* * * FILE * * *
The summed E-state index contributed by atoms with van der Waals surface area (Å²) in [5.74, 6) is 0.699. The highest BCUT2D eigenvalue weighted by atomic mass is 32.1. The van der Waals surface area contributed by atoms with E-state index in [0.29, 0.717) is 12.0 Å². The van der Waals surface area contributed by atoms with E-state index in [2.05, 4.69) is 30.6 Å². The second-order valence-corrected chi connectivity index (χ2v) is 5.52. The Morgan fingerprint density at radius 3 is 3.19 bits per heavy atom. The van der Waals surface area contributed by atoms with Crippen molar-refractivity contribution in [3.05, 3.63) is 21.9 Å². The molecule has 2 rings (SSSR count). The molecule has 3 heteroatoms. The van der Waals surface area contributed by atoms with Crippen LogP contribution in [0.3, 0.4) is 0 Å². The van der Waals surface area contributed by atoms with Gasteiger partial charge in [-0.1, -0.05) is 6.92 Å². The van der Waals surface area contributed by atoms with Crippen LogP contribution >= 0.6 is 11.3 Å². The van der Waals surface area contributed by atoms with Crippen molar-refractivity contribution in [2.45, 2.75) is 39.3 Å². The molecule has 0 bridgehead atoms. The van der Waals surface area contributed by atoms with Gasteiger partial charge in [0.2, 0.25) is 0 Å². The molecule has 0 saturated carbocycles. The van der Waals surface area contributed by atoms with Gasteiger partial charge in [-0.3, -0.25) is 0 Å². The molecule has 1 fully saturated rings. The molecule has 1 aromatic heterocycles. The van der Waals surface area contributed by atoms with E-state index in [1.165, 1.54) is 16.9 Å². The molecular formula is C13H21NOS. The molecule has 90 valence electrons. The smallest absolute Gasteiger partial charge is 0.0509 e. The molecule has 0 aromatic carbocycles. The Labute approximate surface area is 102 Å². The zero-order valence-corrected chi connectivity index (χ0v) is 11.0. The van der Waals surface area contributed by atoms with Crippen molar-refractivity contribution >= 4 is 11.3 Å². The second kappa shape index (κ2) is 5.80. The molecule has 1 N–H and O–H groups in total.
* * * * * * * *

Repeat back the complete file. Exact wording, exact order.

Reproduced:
The summed E-state index contributed by atoms with van der Waals surface area (Å²) in [5.74, 6) is 0.699. The highest BCUT2D eigenvalue weighted by atomic mass is 32.1. The van der Waals surface area contributed by atoms with E-state index in [0.29, 0.717) is 12.0 Å². The van der Waals surface area contributed by atoms with E-state index in [2.05, 4.69) is 30.6 Å². The second-order valence-corrected chi connectivity index (χ2v) is 5.52. The Morgan fingerprint density at radius 3 is 3.19 bits per heavy atom. The van der Waals surface area contributed by atoms with Crippen molar-refractivity contribution in [3.05, 3.63) is 21.9 Å². The molecule has 2 rings (SSSR count). The molecule has 3 heteroatoms. The van der Waals surface area contributed by atoms with Crippen LogP contribution in [0.3, 0.4) is 0 Å². The van der Waals surface area contributed by atoms with Gasteiger partial charge in [-0.1, -0.05) is 6.92 Å². The van der Waals surface area contributed by atoms with Crippen LogP contribution >= 0.6 is 11.3 Å². The van der Waals surface area contributed by atoms with Crippen molar-refractivity contribution in [2.45, 2.75) is 39.3 Å². The molecule has 0 bridgehead atoms. The van der Waals surface area contributed by atoms with Gasteiger partial charge in [0.2, 0.25) is 0 Å². The molecule has 0 saturated carbocycles. The van der Waals surface area contributed by atoms with Gasteiger partial charge in [-0.3, -0.25) is 0 Å². The molecule has 1 fully saturated rings. The molecule has 1 aromatic heterocycles. The van der Waals surface area contributed by atoms with E-state index in [1.165, 1.54) is 16.9 Å². The molecular formula is C13H21NOS. The molecule has 90 valence electrons. The smallest absolute Gasteiger partial charge is 0.0509 e. The molecule has 0 aromatic carbocycles. The Labute approximate surface area is 102 Å². The zero-order valence-corrected chi connectivity index (χ0v) is 11.0. The van der Waals surface area contributed by atoms with Crippen molar-refractivity contribution >= 4 is 11.3 Å². The second kappa shape index (κ2) is 5.80. The molecule has 1 N–H and O–H groups in total.